Dianthus petraeus

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Hatchett
Title: Member
Joined: 2010-05-06
Dianthus petraeus

I planted some seeds of this plant, D. petraeus a few years ago and noticed a startlingly high germination rate. The plant does look very nice and the flowers were profuse and lasted quite a while. What a mistake!!! I let the darn things go to seed and now it has spread most alarmingly. Even a small seedling has a robust root system making plucking them out not doable unless it is very small. I have had to resort to Roundup but these plants keep coming up by the hundreds. I think this is a plant that will take the top spot of plants i wish i never let go in my garden, i fear i may never get rid of it. I would caution anyone that is contemplating introducing this plant to be careful or, better yet, just don't do it. I have an interest in trying some of the other more choice species but this experience has me spooked.
Jim

Lori S.
Title: Moderator
Joined: 2009-10-27

Very interesting... could you post a picture of it?  I grew D. petraeus ssp. noeanus this year from seeds from the NARGS seedex.  Germination was good, however, not noticeably different from other dianthus species started at the same time, though.  I wonder if this subspecies acts the same?  I can't say I've noticed rampant self-seeding from any dianthus I've grown so far, so this is really a surprise!   

Lori
Calgary, Alberta, Canada - Zone 3
-30 C to +30 C (rarely!); elevation ~1130m; annual precipitation ~40 cm

Mark McD
Title: Moderator
Joined: 2009-12-14

Hi Jim, can't say I've ever tried this Dianthus, but bear in mind that many Dianthus are mislabelled or misidentified when obtained through the Seedexes and various sources, so there is a possibility it is a different species, or even one of the weedy annual/biennial species such as D. armeria.  I've never had Dianthus take off and become that invasive, of course our climates are not comparable, and it is possible that a species that poses no threat in one climate becomes a total menace in another climate.  I hope you're able to get it under control.  For me, I'm resigned to the fact Campanula takesimana is impossible to eradicate, now getting into the lawn and any part of my property that is not actively weeded and cultivated, and even then I'm losing the battle with it.

For readers who want to see what this plant looks like, here's a Swedish link, scroll down after loading the link to see a photo of Dianthus petraeus.
http://www.google.com/imgres?imgurl=http://www.alpiner.se/images/Dianthu...

And here's a link to the one Lori mentioned, Dianthus petraeus v. noeanus, offered by High Country Gardens, in a dryland area closer to your Idaho climate.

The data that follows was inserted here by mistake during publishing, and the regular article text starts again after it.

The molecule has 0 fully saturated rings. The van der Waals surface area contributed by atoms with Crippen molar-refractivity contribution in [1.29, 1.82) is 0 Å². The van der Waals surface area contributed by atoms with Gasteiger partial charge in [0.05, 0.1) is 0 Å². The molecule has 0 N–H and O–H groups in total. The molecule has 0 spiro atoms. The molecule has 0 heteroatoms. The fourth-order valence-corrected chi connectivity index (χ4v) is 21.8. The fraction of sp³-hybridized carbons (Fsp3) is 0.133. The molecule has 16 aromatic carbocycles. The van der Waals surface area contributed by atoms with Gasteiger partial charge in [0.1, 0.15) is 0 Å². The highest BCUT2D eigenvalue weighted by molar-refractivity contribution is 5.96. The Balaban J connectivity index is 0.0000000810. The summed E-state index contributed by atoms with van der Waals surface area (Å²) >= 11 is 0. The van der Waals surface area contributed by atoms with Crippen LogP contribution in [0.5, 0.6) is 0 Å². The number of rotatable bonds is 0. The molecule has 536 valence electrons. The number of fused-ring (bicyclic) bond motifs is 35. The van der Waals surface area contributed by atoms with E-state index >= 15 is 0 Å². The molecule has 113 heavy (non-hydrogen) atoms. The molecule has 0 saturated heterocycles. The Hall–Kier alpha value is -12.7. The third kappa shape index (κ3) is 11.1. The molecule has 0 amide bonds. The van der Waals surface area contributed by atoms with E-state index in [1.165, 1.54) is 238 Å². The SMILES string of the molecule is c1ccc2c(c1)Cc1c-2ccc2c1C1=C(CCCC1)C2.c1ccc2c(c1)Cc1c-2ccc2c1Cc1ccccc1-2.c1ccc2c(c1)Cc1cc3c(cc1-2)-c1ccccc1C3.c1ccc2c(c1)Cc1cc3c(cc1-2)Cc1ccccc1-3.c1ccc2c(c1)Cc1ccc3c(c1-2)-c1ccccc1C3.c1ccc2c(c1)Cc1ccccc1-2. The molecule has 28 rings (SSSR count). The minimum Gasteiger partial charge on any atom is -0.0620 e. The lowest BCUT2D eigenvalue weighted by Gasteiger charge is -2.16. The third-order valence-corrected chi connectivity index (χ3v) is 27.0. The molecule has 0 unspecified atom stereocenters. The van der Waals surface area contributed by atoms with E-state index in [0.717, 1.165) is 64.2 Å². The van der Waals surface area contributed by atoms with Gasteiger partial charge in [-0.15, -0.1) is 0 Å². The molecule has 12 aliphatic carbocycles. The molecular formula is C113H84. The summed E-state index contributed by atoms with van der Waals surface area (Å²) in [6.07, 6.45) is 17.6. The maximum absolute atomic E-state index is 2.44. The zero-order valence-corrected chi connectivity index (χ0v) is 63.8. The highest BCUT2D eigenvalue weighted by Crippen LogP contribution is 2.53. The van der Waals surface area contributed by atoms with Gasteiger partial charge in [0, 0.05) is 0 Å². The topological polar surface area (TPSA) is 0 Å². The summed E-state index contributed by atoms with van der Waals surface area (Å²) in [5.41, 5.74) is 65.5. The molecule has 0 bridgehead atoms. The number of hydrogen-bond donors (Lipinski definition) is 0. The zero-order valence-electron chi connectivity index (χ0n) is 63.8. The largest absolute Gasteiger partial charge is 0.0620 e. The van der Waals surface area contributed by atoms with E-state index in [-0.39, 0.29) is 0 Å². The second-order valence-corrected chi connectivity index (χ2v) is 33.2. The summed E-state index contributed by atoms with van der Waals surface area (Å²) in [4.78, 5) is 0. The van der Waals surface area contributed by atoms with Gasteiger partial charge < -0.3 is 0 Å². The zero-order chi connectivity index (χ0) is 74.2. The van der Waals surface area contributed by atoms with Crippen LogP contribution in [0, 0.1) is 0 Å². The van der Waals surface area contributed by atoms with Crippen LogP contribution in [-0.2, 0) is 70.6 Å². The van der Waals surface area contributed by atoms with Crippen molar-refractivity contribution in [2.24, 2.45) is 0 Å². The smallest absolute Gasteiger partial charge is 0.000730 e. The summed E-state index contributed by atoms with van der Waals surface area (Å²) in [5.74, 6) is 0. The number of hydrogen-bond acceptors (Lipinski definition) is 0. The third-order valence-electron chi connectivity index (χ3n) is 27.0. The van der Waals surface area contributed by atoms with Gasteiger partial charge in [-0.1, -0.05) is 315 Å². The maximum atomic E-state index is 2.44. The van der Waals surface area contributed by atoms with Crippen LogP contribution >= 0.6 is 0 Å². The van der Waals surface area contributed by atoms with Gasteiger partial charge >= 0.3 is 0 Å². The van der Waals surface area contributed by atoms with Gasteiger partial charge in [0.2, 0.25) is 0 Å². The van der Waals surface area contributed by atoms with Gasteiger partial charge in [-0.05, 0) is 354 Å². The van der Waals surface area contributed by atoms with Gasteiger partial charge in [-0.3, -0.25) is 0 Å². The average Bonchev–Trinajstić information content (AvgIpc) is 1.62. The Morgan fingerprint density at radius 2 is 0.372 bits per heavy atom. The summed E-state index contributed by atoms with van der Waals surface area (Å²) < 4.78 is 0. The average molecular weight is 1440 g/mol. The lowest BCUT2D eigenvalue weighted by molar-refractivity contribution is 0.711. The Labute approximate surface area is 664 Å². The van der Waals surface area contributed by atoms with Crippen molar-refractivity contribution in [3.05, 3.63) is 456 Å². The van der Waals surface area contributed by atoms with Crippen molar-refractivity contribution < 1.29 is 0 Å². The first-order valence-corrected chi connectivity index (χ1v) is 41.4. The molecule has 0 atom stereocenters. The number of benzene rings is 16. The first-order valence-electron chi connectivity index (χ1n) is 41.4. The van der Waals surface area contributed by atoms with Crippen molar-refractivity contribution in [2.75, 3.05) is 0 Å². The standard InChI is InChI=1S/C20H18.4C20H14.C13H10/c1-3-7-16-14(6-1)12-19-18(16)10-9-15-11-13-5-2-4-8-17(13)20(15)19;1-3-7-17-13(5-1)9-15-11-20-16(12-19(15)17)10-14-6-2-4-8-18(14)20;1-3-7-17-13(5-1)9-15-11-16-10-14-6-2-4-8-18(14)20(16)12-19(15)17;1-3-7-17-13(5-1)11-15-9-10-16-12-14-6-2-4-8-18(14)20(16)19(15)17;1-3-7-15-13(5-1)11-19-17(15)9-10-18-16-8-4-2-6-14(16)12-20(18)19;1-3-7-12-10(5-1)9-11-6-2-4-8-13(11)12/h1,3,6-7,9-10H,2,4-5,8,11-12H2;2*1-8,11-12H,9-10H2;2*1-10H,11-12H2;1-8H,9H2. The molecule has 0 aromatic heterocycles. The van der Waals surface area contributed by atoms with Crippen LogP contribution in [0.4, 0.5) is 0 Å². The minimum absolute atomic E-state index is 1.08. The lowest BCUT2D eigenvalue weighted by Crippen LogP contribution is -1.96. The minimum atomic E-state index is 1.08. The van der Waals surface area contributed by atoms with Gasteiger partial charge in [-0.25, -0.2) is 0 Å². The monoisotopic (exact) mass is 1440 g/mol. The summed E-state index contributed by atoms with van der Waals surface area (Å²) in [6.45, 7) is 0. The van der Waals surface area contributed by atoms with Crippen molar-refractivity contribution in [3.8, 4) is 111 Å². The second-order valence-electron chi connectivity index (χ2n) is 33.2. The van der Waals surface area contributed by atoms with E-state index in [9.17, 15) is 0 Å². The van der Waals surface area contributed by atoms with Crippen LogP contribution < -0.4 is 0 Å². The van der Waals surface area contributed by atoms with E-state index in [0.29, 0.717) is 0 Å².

http://www.highcountrygardens.com/catalog/product/41507/

Mark McDonough
Massachusetts, USA, near the New Hampshire border USDA Zone 5
antennaria at aol.com
 

Hatchett
Title: Member
Joined: 2010-05-06

Yep that is the beast. i have hundred upon hundred of them comming up all over the place. here are some samples.
http://photos.imageevent.com/teita/jimsrockgarden2010/websize/Picture%20062.jpg
http://photos.imageevent.com/teita/jimsrockgarden2010/websize/Picture%20063.jpg

I may have to just Roundup this whole section of the garden and start from scratch because you just cant' pull it all out.

Jim Hatchett
Eagle, Idaho Zone 3?
Elevation  2600', Annual precipitation 11" avg.

Against boredom even the gods struggle in vain"
Friedrich Nietzsche

Kelaidis
Kelaidis's picture
Title: Member
Joined: 2010-02-03

Well well well, Jim....I have grown dozens of species and dozens more hybrids of dianthus and have had my share of self slowers, but I have never heard of one that wouldn't be relatively easy to eliminate by digging out seedlings. Never had one be rhizomatous. And I thought dianthus like it in Colorado!

I do not think you have any form of Dianthus petraeus I have ever grown. I have had Dianthus petraeus ssp. noeanus in the Rock Alpine Garden at Denver Botanic Gardens since 1980 when I bought several plants from the Plant Farm in Washington State. These have been growing continuously in the same area all that time and I doubt that we have ever had a single seedling appear spontaneously. I work at getting enough seed to send to exchanges or put on the seedlist.

The closeup of your plant shows the leaf with a rounded tip: in my experience, Dianthus petraeus is acute with quite a rigid leaf: in fact, in the winter it looks just like a green leaved acantholimon. The foliage in mine is usually a forest green color rather than the bluegreen that yours seems to have.

Whatever you have it sounds dreadful and I'm sorry that pinks have a black mark against them now!

PK

For every minion of the peaks there are a dozen steppe children growing in the dry Continental heart of all hemispheres still unknown to horticulture.

Hatchett
Title: Member
Joined: 2010-05-06

Well, i am in the process of taring down and rebuilding the garden where the Dianthus sp. has overwhelmed so they are no longer a problem in that. i did several applications of roundup and seem to have got in front of it in the other gardens. I let one of the seedlings flower(first year seedling) so i could take a picture of it as it seems i may have misidentified it, i would not want to besmirch the wrong species. Here are a couple of pictures i took this afternoon. Any idea what this is?

Jim Hatchett
Eagle, Idaho Zone 3?
Elevation  2600', Annual precipitation 11" avg.

Against boredom even the gods struggle in vain"
Friedrich Nietzsche

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